A dataset containing triangular meshes representing a motion sequence froma galloping horse, elephant, and camel. Each sequence has 48 timesteps. The three animals move in a similar way butthe meshes that represent the surfaces of the three animals are highly different in connectivity and in the number of vertices

python --dataset gallop --exp_name coarsentofinalselection
python --dataset gallop --exp_name coarsentofinalselection --test_split elephant
python --dataset gallop --exp_name coarsentofinalselection --model_name gallop_training.seed1 --hid_rep 8 --seed 1 
python  --dataset gallop --exp_name coarsentofinalselection --model_name gallop_training.seed1 --hid_rep 8 --seed 1 --test_split elephant


Bogo et al, 2014: FAUST: Dataset and evaluation for 3Dmesh registration Webpage

We conduct two different experiments: at first we consider known poses of two unseen bodies in the testing set. Then we consider two unknown poses of all bodies in the testing set. In both cases, 20% of the data is included in the testing set.

python --dataset FAUST --exp_name coarsento110

known poses: only interpolation of poses to different bodies

python --dataset FAUST --exp_name coarsento110_inter --test_split faust8 faust9 --test_ratio 0
python --dataset FAUST --exp_name coarsento110_inter --model_name FAUST_knownpose.1 --hid_rep 8 --seed 1
python  --dataset FAUST --exp_name coarsento110_inter --model_name FAUST_knownpose.1 --hid_rep 8 --seed 1 --test_split faust8 faust9 --test_ratio 0

unknown poses: only interpolation of poses to different bodies

python --dataset FAUST --exp_name coarsento110 --test_split none --test_ratio 0.25
python --dataset FAUST --exp_name coarsento110 --model_name FAUST_unknownpose.1 --hid_rep 8 --seed 1 
python  --dataset FAUST --exp_name coarsento110 --model_name FAUST_unknownpose.1 --hid_rep 8 --seed 1 --test_ratio 0.25


National Crash Analysis Center (NCAC). Finite Element Model Archive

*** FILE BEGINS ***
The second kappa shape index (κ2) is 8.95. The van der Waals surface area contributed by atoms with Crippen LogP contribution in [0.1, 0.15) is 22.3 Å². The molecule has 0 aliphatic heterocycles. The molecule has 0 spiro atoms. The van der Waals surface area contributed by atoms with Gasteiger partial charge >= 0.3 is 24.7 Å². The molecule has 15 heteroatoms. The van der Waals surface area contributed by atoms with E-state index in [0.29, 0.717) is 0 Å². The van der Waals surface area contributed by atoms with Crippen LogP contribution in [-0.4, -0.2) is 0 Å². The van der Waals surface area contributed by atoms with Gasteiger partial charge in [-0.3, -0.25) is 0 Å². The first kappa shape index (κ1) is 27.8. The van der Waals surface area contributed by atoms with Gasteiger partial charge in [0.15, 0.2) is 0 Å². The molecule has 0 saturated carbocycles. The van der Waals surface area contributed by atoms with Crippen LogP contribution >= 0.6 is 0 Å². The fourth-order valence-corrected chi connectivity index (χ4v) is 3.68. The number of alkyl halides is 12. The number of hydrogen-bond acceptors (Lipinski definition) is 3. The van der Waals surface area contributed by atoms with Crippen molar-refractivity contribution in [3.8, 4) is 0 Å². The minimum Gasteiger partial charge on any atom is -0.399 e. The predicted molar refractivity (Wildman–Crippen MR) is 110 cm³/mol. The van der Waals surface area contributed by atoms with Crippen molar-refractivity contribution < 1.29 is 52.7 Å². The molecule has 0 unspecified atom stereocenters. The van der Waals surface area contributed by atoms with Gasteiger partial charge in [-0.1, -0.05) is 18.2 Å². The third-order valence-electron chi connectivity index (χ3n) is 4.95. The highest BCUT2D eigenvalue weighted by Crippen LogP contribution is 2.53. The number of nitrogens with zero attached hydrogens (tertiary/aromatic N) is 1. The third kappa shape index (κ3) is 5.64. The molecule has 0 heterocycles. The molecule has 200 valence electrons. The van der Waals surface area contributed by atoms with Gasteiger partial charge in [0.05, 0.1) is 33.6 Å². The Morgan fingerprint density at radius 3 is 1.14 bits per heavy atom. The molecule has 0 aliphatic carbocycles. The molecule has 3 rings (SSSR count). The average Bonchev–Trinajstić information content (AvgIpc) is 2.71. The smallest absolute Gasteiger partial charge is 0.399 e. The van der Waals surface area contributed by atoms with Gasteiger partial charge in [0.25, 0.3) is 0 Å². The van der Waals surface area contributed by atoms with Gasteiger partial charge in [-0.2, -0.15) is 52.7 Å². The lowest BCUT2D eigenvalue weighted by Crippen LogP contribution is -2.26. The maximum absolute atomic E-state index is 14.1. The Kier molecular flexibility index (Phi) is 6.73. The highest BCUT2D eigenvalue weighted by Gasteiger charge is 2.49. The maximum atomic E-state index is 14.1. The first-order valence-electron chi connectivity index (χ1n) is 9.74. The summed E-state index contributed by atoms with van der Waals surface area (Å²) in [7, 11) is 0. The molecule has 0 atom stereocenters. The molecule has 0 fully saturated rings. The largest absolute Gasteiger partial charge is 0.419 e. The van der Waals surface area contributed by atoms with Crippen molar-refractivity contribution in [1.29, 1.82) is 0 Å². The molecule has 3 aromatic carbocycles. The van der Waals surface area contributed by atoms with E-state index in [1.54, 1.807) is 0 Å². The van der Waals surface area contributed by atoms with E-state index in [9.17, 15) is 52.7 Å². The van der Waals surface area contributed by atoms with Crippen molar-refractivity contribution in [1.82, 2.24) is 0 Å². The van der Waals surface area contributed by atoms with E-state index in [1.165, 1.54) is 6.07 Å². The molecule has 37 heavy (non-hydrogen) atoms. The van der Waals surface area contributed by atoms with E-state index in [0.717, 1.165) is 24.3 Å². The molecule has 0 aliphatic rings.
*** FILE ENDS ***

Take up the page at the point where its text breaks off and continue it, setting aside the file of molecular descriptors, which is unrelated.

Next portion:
• TRUCK : 32 completed frontal crash simulations of a Chevrolet C2500 pick-up truck, 6 components, 30 equally distributed time steps
  • YARIS: 10 completed frontal crash simulations of a detailed model of the Toyota Yaris, 10 components, 26 equally distributed time steps

We provide the semi-regular template meshes for each component and its projection over time, because of the size of the raw data.

python --dataset car_YARIS --exp_name meshlab --test_ratio 1    --rotation_augment 0
python --dataset car_TRUCK --exp_name meshlab --test_ratio -0.3 --rotation_augment 0 --test_version sim_041 sim_049
python --dataset car_TRUCK --exp_name meshlab_norot --model_name car_TRUCK_b50.2 --hid_rep 8 --seed 2 --Niter 250 --batch_size 50
python  --dataset car_TRUCK --exp_name meshlab_norot --model_name car_TRUCK_b50.2 --hid_rep 8 --seed 2 --test_version sim_041 sim_049 --test_ratio -0.3
cp model/car_TRUCK/ model/car_YARIS/
python  --dataset car_YARIS --exp_name meshlab_norot --model_name car_TRUCK_b50.2 --hid_rep 8 --test_ratio 1

6. Remeshing

There are many ways to create the semi-regular meshes, that describe the irregular template meshes.

  1. Create a coarse base mesh, for example using the implementation of the “Surface Simplification Using Quadric Error Metrics”-algorithm by Garland and Heckbert [2] in meshlab.
  2. Iteratively subdivide the faces of the coarse base mesh into four faces.
  3. Fit the newly created semi-regular mesh to the irregular template mesh.

For the second and third step you can use this jupyter notebook, provided by the authors of the Pytorch3D publication [3]: deform_source_mesh_to_target_mesh


      title={Mesh Convolutional Autoencoder for Semi-Regular Meshes of Different Sizes}, 
      author={Sara Hahner and Jochen Garcke},


  • [1] Steppa, Constantin, and Tim L. Holch. “HexagDLy—Processing hexagonally sampled data with CNNs in PyTorch.” SoftwareX 9 (2019): 193-198.
  • [2] Michael Garland and Paul S Heckbert. Surface simplification using quadric error metrics. In Proceedings of the 24th Annual Conference on Computer Graphics and Interactive Techniques, pages 209–216, 1997.
  • [3] Nikhila Ravi, Jeremy Reizenstein, David Novotny, Taylor Gordon, Wan-Yen Lo, Justin Johnson, and Georgia Gkioxari. Accelerating 3D Deep Learning with PyTorch3D. arXivpreprint arXiv:2007.08501, 2020.


GitHub - Fraunhofer-SCAI/conv_sr_mesh_autoencoder at
CoSMA: Convolutional Semi-Regular Mesh Autoencoder. From Paper "Mesh Convolutional Autoencoder for Semi-Regular Meshes of Different Sizes" - GitHub - Fraunhofer-SCAI/conv_sr_mesh_autoenco...